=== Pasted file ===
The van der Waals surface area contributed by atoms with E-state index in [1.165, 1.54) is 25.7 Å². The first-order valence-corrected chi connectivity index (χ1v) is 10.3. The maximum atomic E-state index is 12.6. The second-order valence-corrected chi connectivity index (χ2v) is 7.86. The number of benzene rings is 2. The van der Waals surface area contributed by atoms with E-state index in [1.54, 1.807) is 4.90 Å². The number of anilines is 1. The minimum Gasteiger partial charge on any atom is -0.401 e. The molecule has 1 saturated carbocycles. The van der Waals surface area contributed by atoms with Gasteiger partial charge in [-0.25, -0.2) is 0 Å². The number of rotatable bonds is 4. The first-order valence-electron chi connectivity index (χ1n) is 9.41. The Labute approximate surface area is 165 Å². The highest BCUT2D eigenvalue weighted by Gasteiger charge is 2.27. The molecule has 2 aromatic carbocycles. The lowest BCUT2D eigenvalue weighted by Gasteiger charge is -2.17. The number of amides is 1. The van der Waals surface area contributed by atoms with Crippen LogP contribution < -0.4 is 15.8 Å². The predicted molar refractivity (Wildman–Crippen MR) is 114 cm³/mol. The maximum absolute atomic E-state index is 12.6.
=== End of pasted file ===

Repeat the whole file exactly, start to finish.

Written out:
The van der Waals surface area contributed by atoms with E-state index in [1.165, 1.54) is 25.7 Å². The first-order valence-corrected chi connectivity index (χ1v) is 10.3. The maximum atomic E-state index is 12.6. The second-order valence-corrected chi connectivity index (χ2v) is 7.86. The number of benzene rings is 2. The van der Waals surface area contributed by atoms with E-state index in [1.54, 1.807) is 4.90 Å². The number of anilines is 1. The minimum Gasteiger partial charge on any atom is -0.401 e. The molecule has 1 saturated carbocycles. The van der Waals surface area contributed by atoms with Gasteiger partial charge in [-0.25, -0.2) is 0 Å². The number of rotatable bonds is 4. The first-order valence-electron chi connectivity index (χ1n) is 9.41. The Labute approximate surface area is 165 Å². The highest BCUT2D eigenvalue weighted by Gasteiger charge is 2.27. The molecule has 2 aromatic carbocycles. The lowest BCUT2D eigenvalue weighted by Gasteiger charge is -2.17. The number of amides is 1. The van der Waals surface area contributed by atoms with Crippen LogP contribution < -0.4 is 15.8 Å². The predicted molar refractivity (Wildman–Crippen MR) is 114 cm³/mol. The maximum absolute atomic E-state index is 12.6.